Categorized | Depression Causes

Are There Many Causes For Depression?


Before we look at the cause, or more accurately, causes, of depression, let’s have a quick look at the symptoms.

We’re discussing clinical depression here, not just a day or two of feeling a bit ‘down’. Clinical depression is often called a mental illness, but the fact is it can have as many physical symptoms as mental. The mental side comes first, but this can lead to certain physical discomforts.

It’s very necessary to understand this mental/physical side of depression and the accompanying symptoms, if for no other reason than you can be blindsided by the physical part, wondering why the heck you’re having aches and pains that you’ve never had before. So let’s have a look at some of the symptoms. If you’re already depressed, then the following are likely to sound familiar.

1. You have no self confidence.

2. Thinking with any clarity is almost impossible.

3. Feelings of failure, and

4. Burdensome to others.

5. Life isn’t worth living, especially as you can’t see any future.

6. Either you don’t want to see other people, or you feel fear if left alone.

7. Rumination or brooding. I know we’ve covered this, but another look won’t hurt. If you prefer to be alone, you may spend a lot of time either thinking about the past; what went wrong and when. What should have gone right, but didn’t. However, let’s turn now to the causes of depression. The three most commonly held views are as follows. What is the cause of depression?

1. That it’s a medical disease, the result of a hormonal imbalance.

2. It’s caused by certain types of thinking.

3. Bad experiences in the past.

To begin with, depression is not a disease. The physical symptoms of depression are not causes. Mind you, depression can feel like a physical illness, because of the exhaustion, pain and loss of appetite attendant to it.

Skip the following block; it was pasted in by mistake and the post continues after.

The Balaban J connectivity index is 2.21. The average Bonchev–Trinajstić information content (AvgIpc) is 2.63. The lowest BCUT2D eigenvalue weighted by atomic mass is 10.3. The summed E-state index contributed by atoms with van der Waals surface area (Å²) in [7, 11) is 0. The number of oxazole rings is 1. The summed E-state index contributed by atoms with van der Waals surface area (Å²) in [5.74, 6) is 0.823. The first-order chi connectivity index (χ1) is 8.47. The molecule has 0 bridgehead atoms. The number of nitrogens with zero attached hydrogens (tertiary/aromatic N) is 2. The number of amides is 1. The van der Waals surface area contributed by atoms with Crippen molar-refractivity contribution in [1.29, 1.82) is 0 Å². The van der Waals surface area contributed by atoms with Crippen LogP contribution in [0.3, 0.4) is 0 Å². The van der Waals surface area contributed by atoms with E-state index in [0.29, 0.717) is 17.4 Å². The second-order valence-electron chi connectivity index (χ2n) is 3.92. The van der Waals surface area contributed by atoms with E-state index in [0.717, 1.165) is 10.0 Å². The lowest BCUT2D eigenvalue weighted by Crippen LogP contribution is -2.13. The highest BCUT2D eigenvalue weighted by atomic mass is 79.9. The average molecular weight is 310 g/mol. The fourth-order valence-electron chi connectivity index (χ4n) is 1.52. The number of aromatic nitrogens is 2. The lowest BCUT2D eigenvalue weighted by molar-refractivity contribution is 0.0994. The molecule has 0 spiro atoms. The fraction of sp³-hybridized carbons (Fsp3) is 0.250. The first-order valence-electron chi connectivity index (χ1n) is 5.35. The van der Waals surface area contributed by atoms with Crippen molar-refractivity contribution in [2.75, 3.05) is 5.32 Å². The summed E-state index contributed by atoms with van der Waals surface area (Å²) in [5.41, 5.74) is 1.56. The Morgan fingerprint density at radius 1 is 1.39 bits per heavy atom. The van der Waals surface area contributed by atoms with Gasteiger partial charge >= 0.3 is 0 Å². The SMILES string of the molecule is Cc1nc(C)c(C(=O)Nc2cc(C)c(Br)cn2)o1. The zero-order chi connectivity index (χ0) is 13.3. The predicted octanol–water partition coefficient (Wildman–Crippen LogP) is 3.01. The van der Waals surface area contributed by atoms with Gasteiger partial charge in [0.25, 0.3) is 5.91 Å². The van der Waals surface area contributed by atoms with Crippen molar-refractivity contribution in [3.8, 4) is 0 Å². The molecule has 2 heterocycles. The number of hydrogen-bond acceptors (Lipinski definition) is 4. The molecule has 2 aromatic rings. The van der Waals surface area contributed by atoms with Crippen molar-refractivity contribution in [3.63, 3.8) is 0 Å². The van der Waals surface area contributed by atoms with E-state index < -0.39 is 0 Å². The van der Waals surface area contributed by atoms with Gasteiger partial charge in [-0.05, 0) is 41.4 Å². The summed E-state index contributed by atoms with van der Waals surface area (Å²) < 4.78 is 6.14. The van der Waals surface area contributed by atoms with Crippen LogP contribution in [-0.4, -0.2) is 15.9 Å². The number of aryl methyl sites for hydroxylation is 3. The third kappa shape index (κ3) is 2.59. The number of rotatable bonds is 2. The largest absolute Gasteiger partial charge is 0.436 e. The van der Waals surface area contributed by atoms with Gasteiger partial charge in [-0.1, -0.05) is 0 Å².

The second thing to consider is thinking styles. Just because things suddenly go wrong in your life, this doesn’t mean for one moment that depression will set in. People will re-act to adversity in different ways and yes, it can’t be denied that there are those who will become depressed for one reason that will leave others completely free of the condition.

You may suffer terrible, traumatic occurrences and become depressed, but this does not mean that the occurrence itself caused the depression. Probably the worst and most horrific conditions endured for years by men and women were the horrific concentration camps like Auschwitz and Dachau.

Now, I have no doubt that many of the poor people in these ghastly places came out in deep depression, but by no means all. What happens to a person, however terrible, and how they relate to it, is the link. I am not suggesting that it’s their fault. Nothing could be further from the truth.

When you start thinking in a depressive fashion, it’s extremely difficult to break.